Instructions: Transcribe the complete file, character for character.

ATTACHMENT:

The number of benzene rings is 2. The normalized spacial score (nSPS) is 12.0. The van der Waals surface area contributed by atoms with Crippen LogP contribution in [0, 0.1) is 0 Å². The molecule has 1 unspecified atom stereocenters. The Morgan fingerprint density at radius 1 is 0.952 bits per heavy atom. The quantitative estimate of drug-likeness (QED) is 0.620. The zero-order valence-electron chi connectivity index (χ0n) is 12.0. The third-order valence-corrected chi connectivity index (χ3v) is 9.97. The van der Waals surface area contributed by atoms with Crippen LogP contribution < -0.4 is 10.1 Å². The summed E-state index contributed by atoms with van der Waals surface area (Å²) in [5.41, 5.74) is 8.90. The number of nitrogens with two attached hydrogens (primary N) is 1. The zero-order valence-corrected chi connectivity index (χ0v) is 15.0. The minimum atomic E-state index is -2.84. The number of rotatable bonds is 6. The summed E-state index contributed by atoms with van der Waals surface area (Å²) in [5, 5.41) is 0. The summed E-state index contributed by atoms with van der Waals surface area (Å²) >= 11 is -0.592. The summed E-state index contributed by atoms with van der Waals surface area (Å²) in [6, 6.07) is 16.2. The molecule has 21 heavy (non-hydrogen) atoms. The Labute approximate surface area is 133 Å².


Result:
The number of benzene rings is 2. The normalized spacial score (nSPS) is 12.0. The van der Waals surface area contributed by atoms with Crippen LogP contribution in [0, 0.1) is 0 Å². The molecule has 1 unspecified atom stereocenters. The Morgan fingerprint density at radius 1 is 0.952 bits per heavy atom. The quantitative estimate of drug-likeness (QED) is 0.620. The zero-order valence-electron chi connectivity index (χ0n) is 12.0. The third-order valence-corrected chi connectivity index (χ3v) is 9.97. The van der Waals surface area contributed by atoms with Crippen LogP contribution < -0.4 is 10.1 Å². The summed E-state index contributed by atoms with van der Waals surface area (Å²) in [5.41, 5.74) is 8.90. The number of nitrogens with two attached hydrogens (primary N) is 1. The zero-order valence-corrected chi connectivity index (χ0v) is 15.0. The minimum atomic E-state index is -2.84. The number of rotatable bonds is 6. The summed E-state index contributed by atoms with van der Waals surface area (Å²) in [5, 5.41) is 0. The summed E-state index contributed by atoms with van der Waals surface area (Å²) >= 11 is -0.592. The summed E-state index contributed by atoms with van der Waals surface area (Å²) in [6, 6.07) is 16.2. The molecule has 21 heavy (non-hydrogen) atoms. The Labute approximate surface area is 133 Å².